By Master Sgt. Gary L. Qualls, Jr./82nd Abn. Div. PAOFebruary 19, 2010
WASHINGTON D.C. - Leaders and supporters of the 82nd Airborne Division braved a record-setting snowstorm to put on a pre-Super Bowl party for its wounded warriors Feb. 6 at Walter Reed Army Medical Center near the nation's capital.
The blizzard dumped more than 75 centimeters of snow in the mid-Atlantic region, knocking out power to hundreds of thousands of people and causing at least two deaths, according to a NewJerseyNewsroom.com report. Airports were closed and rail service disrupted. States of emergency were declared across the region.
"I'm just thrilled the party went on as planned in spite of the weather," said Wesley Bauguess, Wounded Warrior Committee Chairperson. The weather was a concern as Bauguess and others prepared for the party, but Bauguess said she heard the words 'We're 82nd Airborne Division and we don't quit.' "I kept hearing that and I said to myself, 'we are going to have this party!'"
At the party, the Wounded Warrior Committee members and Army officers served up barbecue beef and chicken sandwiches with all the trimmings, including beverages chilled by the plentiful snow from outdoors. Piedmont Cheerwine managers Will Moss and Wade McGee, whose company provided the beverages for the event, also managed their way through the blizzard to be on hand for the event.
A brief speech by the event's officer in charge, Capt. William Wood, thanked the wounded warriors for their service and sacrifice and acknowledged the support of those involved in planning and preparing for the Super Bowl party kicked off the formal portion of the event.
Awards were then presented to Sgt. 1st Class Albert Comfort, the division's liaison with its wounded warriors, to Moss and McGee and to Bauguess. Plaques of appreciation were also given out to all the division's wounded warriors. Gifts and momentos bearing the 82nd Airborne insignia were passed out to the wounded warriors throughout the party.
The real emotional punch of the party wasn't delivered, however, until the All-American Chorus performed. The chorus got some wounded warriors' toes tapping and heads swaying with popular numbers such as "Sweet Home Alabama" and "Rockin' Robin," which was sung by Michael Jackson. The chorus also sang "God Bless America," "God Bless the USA" and the "82nd Airborne Song." Some wounded warriors were visibly affected by these songs.
"Anytime you sing Lee Greenwood ("God Bless the USA") it's kind of tough," said Staff Sgt. Rafael Delgado, a friend of the 82nd's at Walter Reed, explaining the same song was played when he redeployed from Iraq in 2007 bringing back poignant memories.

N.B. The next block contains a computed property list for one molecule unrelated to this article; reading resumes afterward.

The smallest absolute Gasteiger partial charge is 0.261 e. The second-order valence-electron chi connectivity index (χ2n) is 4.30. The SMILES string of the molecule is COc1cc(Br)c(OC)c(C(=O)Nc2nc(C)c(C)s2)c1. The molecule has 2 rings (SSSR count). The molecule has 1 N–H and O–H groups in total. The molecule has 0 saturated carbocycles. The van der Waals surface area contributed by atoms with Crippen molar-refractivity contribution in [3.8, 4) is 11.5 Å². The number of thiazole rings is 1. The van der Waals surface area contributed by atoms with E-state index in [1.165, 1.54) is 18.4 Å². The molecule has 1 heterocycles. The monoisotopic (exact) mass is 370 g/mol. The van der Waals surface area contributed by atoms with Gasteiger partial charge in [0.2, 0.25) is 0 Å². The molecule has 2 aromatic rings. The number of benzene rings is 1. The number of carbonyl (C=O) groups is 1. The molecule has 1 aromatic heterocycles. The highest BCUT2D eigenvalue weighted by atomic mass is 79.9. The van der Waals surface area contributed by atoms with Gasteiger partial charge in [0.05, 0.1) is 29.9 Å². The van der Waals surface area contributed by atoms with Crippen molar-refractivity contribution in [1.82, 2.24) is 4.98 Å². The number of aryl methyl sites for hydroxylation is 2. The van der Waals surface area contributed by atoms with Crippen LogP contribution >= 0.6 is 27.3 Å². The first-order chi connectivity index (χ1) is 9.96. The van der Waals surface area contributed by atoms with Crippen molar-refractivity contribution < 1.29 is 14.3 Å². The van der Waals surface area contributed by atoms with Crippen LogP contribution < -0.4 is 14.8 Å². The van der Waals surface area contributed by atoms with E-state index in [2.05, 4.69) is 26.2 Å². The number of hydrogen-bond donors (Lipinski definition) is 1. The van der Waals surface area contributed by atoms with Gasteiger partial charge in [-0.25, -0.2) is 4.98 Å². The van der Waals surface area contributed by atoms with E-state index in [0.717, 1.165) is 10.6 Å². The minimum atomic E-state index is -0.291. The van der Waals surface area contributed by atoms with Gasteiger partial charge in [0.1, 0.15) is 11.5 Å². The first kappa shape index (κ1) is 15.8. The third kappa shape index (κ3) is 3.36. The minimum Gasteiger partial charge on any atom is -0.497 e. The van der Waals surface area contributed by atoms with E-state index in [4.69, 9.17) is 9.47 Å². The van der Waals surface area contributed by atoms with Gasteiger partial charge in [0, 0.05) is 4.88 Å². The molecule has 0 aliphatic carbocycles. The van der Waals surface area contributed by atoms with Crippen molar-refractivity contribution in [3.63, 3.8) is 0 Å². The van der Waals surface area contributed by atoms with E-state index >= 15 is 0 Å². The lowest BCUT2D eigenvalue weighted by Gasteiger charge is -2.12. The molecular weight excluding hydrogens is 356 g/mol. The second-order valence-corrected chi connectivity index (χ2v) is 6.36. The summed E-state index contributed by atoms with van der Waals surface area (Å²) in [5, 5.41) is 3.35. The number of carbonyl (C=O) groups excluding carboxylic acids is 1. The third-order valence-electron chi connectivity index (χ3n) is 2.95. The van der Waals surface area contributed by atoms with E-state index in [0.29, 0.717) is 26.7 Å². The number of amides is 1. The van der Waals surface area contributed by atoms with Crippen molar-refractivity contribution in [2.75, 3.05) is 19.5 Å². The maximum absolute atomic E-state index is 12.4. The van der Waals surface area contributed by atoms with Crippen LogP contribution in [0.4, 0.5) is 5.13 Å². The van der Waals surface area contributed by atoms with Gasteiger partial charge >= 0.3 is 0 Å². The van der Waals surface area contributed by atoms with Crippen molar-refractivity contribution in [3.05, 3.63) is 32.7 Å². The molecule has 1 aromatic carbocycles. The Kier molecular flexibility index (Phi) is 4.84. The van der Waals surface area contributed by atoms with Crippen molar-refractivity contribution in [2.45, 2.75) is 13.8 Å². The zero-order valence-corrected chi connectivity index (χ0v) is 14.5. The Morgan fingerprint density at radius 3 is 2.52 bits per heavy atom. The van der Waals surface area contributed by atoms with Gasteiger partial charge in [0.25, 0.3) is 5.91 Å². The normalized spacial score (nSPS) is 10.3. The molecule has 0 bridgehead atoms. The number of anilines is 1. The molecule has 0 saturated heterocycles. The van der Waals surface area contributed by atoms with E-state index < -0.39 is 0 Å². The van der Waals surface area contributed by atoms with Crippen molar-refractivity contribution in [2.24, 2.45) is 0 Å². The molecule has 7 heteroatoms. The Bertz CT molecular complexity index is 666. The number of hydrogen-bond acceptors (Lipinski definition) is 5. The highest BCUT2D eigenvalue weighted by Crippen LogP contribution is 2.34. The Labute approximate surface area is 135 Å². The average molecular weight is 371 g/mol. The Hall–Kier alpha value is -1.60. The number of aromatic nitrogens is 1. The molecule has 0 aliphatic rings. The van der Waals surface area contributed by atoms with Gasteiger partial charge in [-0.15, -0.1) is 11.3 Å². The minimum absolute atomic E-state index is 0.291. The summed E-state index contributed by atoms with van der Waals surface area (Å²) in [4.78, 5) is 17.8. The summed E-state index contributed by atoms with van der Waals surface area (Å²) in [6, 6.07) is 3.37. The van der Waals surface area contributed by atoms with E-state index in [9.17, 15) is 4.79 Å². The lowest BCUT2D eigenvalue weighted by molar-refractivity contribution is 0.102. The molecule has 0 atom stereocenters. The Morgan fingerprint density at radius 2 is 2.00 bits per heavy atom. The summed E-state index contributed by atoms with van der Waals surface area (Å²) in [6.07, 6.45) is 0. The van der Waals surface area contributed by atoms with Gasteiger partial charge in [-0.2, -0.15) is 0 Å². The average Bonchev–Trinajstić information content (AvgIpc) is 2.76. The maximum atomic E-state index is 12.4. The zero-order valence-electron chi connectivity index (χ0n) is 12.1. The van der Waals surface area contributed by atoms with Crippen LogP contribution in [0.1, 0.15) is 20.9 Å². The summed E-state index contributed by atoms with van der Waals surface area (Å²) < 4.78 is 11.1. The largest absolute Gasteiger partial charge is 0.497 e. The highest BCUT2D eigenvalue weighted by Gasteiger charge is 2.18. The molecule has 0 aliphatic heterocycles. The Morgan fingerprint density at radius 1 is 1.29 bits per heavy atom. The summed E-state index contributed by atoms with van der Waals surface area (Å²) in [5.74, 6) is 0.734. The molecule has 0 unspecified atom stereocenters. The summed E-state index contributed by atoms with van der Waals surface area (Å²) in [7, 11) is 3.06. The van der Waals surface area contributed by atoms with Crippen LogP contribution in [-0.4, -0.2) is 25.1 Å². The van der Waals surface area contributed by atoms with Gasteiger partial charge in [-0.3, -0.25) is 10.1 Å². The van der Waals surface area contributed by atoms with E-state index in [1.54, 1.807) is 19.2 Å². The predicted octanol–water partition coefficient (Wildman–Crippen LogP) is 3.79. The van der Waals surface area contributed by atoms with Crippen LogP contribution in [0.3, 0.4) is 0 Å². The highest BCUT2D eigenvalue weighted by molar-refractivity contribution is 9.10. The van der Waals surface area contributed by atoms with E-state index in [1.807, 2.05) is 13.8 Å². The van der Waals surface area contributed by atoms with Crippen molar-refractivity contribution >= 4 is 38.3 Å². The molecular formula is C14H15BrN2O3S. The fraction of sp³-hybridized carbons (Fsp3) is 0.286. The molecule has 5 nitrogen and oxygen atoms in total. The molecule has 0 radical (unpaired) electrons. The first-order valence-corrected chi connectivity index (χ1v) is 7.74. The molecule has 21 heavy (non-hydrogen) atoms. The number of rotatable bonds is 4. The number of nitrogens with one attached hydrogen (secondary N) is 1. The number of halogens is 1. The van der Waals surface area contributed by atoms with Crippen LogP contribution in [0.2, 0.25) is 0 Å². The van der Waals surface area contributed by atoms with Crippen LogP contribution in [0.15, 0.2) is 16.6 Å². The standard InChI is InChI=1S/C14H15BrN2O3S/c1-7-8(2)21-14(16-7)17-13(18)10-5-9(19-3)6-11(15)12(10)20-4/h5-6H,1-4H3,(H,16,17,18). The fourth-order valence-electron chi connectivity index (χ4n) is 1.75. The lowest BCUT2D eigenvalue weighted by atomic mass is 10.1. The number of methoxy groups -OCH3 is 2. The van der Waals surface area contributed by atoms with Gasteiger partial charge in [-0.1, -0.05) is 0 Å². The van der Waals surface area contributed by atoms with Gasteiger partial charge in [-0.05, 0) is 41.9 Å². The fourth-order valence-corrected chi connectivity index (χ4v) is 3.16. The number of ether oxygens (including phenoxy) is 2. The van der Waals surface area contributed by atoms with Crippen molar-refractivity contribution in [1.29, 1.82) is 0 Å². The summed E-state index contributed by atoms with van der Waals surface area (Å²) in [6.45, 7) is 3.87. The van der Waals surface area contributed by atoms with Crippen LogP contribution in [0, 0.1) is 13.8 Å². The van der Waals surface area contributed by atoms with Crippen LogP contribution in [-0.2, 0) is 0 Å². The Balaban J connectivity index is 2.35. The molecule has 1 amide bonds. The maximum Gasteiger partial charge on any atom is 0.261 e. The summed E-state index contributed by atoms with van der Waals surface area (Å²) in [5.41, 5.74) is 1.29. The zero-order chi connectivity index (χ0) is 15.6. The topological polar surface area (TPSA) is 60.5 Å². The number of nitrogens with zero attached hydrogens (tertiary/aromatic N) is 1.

Delgado said he was truly gratified the division put on the party for him and his comrades despite the weather.
"It makes me proud to be around the division guys, especially when you think no one's going to show up. It's awesome," said Delgado.
"This is exactly what they needed, something to take their minds away from what they're currently going through," said Maj. Brian Strider, a former 1st Battalion, 504th Parachute Infantry Regiment intelligence officer and 313th Military Intelligence Company commander.
"Most of the time, these paratroopers are alone. When the division comes, they feel a part of the division again," said Maj. Scott Russell, who supported 4th Brigade Combat Team, 82nd Airborne Division in Afghanistan and says he will only wear the 82nd Abn. Div. combat patch.
"These paratroopers face some real struggles. It helps them to know the division is never going to leave them," Russell said.
"When a Soldier undergoes a life altering event like this, sometimes they feel like they're not paratroopers anymore," said Comfort. "They realize they may not ever jump again. They feel like they left their friends behind. They feel guilty. When the division comes up here, they feel like they're still a part of the Family."
The wounded warriors are typically in the hospital for up to two years and undergo 50 to 70 surgeries, Wood said.
"It's amazing to see the resilience of our wounded warriors," said Bauguess, whose committee visits them monthly.
The Super Bowl Party was "a great collective effort" among the Wounded Warrior Committee, the division leadership and paratroopers involved in preparing for the event, the division's liaisons at Walter Reed and numerous organizations.
Donations were gathered from various organizations, and the North Carolina USO had planned a visit from some Carolina Panther cheerleaders, but their flight was cancelled because of the weather. They still have their plane tickets, however, and said they plan to come later in the year. The Washington Redskin cheerleaders planned to visit but were also thwarted by the weather.
"The most important thing is that our wounded warriors know they are not forgotten and are still a part of the airborne Family," Wood said.